old Born Brewery which eventually came to be owned by Gerhard Lang.
to be said, in jest of course, that the city firemen "loved to run
to brewery fires," and I possess a comic picture of a fanciful scene
at a brewery fire,- certainly as jolly as an old-fashioned husking bee
The "remains" of the old Born Brewery at the southwest corner
of Genesee and Jefferson were recently razed and removed.
I remember going out there in the early' 80's with Alex W.Bohne, to see
good old Nicholas Bohne and his lamented son Sig (both long since dead),
in the then newly-installed bottling works of the Lang Brewery, for Mrs.
Philip Born was then dead and Gerhard Lang, her son-in-law, was then running
the brewery. That was before the big brewing plant at Jefferson and High
Streets was started. As a matter of fact I was an occasional visitor there.
and the handsome and athletic young book keeper was Edwin G.S. Miller.
who shortly married one of Mr. Lang's worthy daughters and later became
the very popular and successful head of the greatly enlarged brewing plant.
At the time, I was greatly interested in the daily feat of the heavyweight
collector employed there and I wrote a story about him in the Sunday TIMES,
of which I was then city editor. This old time collector weighed 300 pounds
and boasted that he consumed a one-eighth keg of beer every day. This
was confirmed by the brewery attaches and Mr. Miller laughed when he told
of the man's folly. It was apparent too, that the collector was "as
sober as a judge" and I never saw him "under the influence of
any intoxicating beverage." But one day, not long after my introduction
to this brewery freak, the unfortunate man dropped dead. The doctors said
it was from fatty degeneration of the heart.
let me give you a bit of history. When Philip Born was running it, 'way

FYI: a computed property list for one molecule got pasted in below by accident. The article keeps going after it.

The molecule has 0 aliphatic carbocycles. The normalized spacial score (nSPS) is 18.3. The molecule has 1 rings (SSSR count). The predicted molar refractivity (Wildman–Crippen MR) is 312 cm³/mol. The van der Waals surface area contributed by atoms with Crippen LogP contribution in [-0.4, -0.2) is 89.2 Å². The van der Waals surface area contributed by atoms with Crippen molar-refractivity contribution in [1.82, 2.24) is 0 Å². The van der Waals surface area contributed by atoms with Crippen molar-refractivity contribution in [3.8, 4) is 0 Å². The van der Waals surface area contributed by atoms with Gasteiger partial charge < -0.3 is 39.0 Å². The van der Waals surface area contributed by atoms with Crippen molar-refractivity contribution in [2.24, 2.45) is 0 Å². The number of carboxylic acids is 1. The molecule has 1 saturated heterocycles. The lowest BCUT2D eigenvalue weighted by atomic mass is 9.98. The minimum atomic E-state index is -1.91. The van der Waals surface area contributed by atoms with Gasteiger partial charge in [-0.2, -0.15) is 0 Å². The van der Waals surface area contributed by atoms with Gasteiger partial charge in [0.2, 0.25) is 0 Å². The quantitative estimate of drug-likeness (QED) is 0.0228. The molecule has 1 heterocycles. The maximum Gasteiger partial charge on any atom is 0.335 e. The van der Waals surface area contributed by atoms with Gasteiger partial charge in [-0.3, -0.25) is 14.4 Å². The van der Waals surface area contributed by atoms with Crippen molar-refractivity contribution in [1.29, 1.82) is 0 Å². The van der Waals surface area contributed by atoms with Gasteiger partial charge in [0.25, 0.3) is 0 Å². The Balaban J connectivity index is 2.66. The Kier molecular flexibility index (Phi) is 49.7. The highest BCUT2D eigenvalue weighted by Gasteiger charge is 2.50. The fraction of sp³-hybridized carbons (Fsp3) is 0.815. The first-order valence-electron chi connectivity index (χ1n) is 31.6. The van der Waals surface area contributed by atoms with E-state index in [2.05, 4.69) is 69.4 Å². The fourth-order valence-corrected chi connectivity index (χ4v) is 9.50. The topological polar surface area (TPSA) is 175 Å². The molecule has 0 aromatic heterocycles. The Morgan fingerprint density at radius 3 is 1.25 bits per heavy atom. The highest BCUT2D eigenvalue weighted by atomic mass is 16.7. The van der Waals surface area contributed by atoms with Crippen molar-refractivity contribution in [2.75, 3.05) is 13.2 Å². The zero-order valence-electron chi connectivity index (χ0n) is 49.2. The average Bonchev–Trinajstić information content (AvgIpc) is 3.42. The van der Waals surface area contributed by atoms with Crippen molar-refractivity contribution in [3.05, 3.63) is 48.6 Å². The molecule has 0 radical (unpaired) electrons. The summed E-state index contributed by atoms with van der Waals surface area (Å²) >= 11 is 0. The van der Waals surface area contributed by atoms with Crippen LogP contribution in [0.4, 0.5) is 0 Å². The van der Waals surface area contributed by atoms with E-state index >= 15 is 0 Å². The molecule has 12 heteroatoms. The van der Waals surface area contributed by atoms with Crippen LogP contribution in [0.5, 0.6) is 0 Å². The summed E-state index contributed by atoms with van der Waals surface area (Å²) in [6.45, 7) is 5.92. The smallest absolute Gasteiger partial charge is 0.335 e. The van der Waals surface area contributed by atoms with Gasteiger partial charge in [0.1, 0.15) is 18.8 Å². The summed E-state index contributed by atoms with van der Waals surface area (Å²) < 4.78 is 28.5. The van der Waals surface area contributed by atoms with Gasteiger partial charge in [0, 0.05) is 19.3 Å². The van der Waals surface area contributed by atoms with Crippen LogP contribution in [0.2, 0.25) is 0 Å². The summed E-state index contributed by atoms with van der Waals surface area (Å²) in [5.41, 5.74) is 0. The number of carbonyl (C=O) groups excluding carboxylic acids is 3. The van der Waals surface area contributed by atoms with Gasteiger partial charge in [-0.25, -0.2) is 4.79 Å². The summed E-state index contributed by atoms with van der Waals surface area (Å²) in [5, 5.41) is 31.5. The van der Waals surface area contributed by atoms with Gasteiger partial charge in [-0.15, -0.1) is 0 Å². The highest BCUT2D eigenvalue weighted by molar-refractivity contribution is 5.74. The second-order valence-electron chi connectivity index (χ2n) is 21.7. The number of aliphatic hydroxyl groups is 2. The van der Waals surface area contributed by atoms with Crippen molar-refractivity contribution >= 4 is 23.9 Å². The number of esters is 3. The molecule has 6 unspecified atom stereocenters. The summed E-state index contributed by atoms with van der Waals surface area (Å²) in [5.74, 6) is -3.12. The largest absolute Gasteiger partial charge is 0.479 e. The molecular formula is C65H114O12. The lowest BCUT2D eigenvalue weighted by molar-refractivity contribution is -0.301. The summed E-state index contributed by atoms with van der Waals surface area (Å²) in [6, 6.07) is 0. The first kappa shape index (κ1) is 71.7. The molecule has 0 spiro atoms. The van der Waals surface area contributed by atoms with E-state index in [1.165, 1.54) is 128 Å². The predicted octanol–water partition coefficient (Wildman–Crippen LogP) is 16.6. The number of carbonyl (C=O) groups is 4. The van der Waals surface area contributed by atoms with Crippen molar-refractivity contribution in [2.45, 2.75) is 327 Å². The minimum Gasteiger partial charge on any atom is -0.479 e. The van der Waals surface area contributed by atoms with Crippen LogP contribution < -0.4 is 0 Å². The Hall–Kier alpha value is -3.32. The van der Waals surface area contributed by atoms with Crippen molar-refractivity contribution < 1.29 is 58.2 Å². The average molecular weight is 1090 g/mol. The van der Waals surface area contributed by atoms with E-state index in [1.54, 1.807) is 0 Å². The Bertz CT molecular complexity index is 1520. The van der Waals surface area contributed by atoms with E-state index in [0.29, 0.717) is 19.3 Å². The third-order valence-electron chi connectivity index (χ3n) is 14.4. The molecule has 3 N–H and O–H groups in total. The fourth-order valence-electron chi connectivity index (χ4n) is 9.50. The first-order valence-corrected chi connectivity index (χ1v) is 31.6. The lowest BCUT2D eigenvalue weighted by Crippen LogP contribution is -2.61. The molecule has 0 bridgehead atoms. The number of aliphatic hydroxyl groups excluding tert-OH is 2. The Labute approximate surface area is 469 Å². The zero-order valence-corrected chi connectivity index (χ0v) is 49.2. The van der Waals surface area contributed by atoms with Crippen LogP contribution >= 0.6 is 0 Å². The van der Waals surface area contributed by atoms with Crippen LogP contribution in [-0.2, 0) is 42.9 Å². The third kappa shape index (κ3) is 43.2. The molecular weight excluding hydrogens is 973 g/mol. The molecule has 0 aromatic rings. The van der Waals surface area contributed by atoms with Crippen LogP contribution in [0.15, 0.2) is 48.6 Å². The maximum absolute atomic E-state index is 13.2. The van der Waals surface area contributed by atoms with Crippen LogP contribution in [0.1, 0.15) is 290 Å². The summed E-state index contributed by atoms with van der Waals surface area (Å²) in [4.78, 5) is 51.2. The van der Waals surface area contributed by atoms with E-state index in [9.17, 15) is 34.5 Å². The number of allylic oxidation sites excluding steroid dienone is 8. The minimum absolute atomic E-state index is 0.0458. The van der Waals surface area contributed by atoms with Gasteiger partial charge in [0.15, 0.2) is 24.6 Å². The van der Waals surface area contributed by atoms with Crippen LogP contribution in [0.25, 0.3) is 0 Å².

back in 1858, there were many incendiary fires here, and on the morning
of January 13, 1858, Born's Brewery was destroyed by fire and it communicated
to a large copper shop adjoining, which made a fierce and dangerous fire.
The loss was over $30,000 and the firemen had to get their water at Spring
Street, for there were no water service pipes beyond Spring Street at
was greatly interested in the daily feat of the heavyweight collector
employed there ...This old time collector weighed 300 pounds and boasted
that he consumed a one-eighth keg of beer every day..."
was stated that a firebug started the fire and Mayor Timothy T. Lockwood,
M.D., offered a reward of $250 for the arrest and conviction of the firebug,
but the reward was never claimed. The brewery was rebuilt.
Gerhard Lang became one of our foremost citizens. In 1878, when Solomon
Scheu was mayor, Mr. Lang was a 6th ward alderman, his ward colleague
being August Baetzhold, the veteran distiller of Michigan and Cypress
streets. Later he became chairman of the Erie County Democratic general
committee and a mighty fine and popular leader he proved to be. It was
at that time that he bought and occupied the splendid Brayley mansion
at the southwest corner of Main and Tupper streets, and that immensely
valuable property is still owned by the Lang estate. Without a doubt the
property is worth ten times what Mr. Lang paid the James Brayley estate
Long before James Brayley built that mansion (now looking a bit weather-beaten)
Judge Samuel Tupper, in the first decade of the 19th century, bought the
lot at the southeast corner of Main and Tupper streets for $5 an acre.
Tupper Street is named in honor of the pioneer judge.